Long-term test data serves will strengthen our confidence, and providing that data is purpose of my work. Having a long-term project like the “Toerper Tillage Trial” is one of the reasons why I have the confidence in recommending zero till. This is not based on a few years of work, and it’s a pleasure to share the results.
We’ve seeded four different crops — canola, hard red spring wheat, feed barley and field peas. We’ve seeded through years of double normal rainfall, years when there was half normal rainfall and even a year when there was frost in August.
In 1994, a Flexi-Coil 5000 air drill was used to seed the plot, while from 1995 to 2007, we seeded the plot with a Haybuster 8000 zero-till drill. The minimum and conventional tillage systems reflect normal operations for the area. The zero-till system was normally sprayed with 0.5 litres per acre of Roundup. Sometimes the tillage strips were sprayed as well (like in 1995) to help control weeds like quackgrass.
Damage and heat banding
In 1994, Year 1, we learned there were some immediate benefits to growing crops under a zero-till system. 1994 was a hot, dry, windy spring. I looked in a number of fields that had been tilled in the spring and I saw a remarkable sight: the newly emerging plant leaves were severely damaged. At first, I suspected insect damage, but after having to cover my face to prevent dirt blown in my eyes, the answer came to me. The leaves were damaged by particles of loose soil being propelled across the soil surface. These particles would strike the leaf surface like a sand blaster. Small pieces of leaf were getting broken off! I was so excited by this sight that I drove to Toerpers’s field. In areas that had been tilled and I saw the same thing but the seedlings emerging in the zero-till land were fine. “Ah ha!” I cried. “Standing stubble really does protect the new crop from damage!”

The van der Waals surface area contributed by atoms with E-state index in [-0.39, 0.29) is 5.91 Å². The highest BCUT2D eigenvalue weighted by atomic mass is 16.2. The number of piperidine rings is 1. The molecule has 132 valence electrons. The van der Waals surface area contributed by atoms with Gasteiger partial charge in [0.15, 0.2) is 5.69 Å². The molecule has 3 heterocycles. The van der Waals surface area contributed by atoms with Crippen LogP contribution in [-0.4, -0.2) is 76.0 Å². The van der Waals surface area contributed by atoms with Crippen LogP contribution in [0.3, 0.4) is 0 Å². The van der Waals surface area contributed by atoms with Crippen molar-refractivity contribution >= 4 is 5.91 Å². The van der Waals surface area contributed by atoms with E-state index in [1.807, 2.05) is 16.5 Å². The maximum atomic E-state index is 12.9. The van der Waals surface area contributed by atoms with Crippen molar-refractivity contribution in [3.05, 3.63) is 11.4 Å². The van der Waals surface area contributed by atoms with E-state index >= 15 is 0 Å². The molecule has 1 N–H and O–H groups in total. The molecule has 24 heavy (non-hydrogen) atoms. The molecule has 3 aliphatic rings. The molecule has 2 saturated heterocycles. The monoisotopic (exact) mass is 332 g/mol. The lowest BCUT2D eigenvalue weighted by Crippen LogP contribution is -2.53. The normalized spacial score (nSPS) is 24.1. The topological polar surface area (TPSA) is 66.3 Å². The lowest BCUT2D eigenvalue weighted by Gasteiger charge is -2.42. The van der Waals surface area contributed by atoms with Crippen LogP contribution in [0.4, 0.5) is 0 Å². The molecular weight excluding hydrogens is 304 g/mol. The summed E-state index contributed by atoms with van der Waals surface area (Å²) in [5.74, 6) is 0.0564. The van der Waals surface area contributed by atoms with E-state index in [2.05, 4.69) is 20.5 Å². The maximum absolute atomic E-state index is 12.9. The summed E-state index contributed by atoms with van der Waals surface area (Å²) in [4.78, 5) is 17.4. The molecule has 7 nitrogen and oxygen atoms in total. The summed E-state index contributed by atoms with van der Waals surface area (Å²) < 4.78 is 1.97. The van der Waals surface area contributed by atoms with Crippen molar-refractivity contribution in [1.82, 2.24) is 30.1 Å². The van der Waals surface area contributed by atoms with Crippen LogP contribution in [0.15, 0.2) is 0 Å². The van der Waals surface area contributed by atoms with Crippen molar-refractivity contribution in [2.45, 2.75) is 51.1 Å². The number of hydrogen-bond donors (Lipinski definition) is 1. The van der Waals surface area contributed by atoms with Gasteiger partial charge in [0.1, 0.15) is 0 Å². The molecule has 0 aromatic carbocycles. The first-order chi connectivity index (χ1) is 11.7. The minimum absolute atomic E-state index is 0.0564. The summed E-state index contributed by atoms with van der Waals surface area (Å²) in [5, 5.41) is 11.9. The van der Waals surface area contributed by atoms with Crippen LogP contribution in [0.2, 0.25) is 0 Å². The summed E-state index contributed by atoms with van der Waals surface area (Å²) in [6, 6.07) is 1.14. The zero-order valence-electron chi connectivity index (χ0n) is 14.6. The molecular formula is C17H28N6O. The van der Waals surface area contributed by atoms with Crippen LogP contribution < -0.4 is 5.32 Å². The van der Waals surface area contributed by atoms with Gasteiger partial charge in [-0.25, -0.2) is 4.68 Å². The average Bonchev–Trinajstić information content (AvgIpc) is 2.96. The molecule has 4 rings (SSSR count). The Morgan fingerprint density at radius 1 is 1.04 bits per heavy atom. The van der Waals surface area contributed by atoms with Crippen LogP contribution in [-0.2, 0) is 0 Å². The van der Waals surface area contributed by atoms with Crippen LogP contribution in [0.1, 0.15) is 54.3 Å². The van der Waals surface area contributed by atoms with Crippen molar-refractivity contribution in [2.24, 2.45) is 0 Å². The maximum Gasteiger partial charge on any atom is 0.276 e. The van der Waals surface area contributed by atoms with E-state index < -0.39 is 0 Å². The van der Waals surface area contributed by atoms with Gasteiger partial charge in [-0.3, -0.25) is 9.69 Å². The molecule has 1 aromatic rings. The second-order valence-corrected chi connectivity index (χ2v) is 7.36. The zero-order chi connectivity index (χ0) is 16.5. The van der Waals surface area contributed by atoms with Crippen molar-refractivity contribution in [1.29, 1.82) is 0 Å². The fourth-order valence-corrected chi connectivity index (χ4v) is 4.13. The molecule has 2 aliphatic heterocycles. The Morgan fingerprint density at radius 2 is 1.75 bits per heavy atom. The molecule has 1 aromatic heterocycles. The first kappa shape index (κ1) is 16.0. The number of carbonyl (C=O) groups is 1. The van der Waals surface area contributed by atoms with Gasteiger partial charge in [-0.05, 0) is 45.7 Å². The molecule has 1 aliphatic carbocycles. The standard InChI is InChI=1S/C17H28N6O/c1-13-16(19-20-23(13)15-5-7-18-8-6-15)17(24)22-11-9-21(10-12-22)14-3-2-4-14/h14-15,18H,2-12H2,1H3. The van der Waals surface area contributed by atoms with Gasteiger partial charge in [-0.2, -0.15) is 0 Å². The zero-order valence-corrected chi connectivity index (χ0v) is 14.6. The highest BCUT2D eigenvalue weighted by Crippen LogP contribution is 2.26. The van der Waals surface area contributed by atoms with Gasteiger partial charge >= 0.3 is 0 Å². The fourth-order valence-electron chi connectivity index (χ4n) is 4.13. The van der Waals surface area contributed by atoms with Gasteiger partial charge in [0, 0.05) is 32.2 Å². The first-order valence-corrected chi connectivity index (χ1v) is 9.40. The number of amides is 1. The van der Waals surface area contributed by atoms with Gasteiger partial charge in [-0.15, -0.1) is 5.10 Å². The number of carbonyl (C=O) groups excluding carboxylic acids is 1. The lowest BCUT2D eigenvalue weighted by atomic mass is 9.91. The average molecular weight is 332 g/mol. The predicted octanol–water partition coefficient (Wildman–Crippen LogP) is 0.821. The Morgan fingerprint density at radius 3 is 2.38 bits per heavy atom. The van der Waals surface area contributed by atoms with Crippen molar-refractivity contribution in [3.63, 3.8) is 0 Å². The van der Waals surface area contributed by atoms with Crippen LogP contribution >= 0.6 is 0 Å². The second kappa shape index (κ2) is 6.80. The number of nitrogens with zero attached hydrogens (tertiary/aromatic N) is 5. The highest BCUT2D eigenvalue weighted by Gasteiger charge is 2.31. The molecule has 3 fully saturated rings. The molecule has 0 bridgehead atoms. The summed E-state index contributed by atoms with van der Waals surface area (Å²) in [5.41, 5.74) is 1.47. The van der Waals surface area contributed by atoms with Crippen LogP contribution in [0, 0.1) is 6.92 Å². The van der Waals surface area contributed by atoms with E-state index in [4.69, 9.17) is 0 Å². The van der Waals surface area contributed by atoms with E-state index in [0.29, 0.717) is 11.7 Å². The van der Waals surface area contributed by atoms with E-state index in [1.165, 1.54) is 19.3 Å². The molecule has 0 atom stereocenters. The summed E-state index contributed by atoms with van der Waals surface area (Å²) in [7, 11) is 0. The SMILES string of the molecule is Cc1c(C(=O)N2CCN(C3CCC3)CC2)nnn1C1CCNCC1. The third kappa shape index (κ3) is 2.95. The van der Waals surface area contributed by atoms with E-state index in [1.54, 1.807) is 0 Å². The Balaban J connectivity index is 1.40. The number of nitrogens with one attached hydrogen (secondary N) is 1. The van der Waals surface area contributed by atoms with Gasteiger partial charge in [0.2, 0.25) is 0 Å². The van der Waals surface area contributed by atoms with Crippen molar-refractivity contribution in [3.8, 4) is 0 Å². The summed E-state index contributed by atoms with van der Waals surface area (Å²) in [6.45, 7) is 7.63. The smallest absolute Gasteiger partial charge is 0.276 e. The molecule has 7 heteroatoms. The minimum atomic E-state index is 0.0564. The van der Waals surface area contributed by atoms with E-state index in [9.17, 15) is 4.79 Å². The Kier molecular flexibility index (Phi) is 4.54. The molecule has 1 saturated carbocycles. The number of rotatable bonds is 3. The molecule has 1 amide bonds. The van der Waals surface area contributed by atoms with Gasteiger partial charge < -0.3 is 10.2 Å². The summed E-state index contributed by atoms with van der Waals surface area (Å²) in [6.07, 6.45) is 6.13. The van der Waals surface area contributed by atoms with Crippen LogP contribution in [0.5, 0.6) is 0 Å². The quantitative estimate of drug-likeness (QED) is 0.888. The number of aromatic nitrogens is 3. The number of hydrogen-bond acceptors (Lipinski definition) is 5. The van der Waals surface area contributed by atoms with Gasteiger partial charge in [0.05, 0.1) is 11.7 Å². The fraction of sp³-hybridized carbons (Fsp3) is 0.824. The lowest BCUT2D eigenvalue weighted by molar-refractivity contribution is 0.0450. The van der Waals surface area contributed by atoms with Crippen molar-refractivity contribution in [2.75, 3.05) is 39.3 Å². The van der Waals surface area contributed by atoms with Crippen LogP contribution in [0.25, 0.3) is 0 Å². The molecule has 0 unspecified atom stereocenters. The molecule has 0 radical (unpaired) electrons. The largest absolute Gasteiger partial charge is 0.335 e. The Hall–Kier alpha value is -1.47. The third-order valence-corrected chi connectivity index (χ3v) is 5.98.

As the crop continued to grow, I made another interesting observation. A number of the intact plant leaves had alternating bands of yellow and green. What was going on? As I crossed the field I started to notice a pattern. The leaves were only this pattern where the ground had been cultivated, but not in the zero-till area. Puzzled, I asked other extension people and was told this damage was called “heat banding.” It occurs when the maximum and minimum temperatures that a plant is exposed to vary a great deal (very cool in the morning and very hot in the afternoon) and the plants become stressed. I was stunned. Zero-till stubble was preventing the temperatures from getting too hot or too cold and protecting the plants from stress.
As shown in the table, after the first year of the trial, the crop grown on the zero-till land yielded eight bushels per acre more than the crops on minimum- and conventional-tilled land. This was after the first year of the trial.
In 1996 while we were seeding the plot, I noticed another difference between the seeding systems. I have heard of some zero-till farmers who talk about their land being easier to drive on — “better trafficability” they call it. Since time is money, we usually seed at a fairly rapid pace, up to five miles per hour. When it came to turning at the headland, the front wheels used to really dig into the soil on the minimum and conventional till strips and would throw up a “rooster tail” of soil. This never happened on the zero-till plots. Due to this better trafficability, the turning radius of the tractor on the zero till was less, and fewer passes were needed on the headland to finish the field. The benefits occur where you least suspect them sometimes.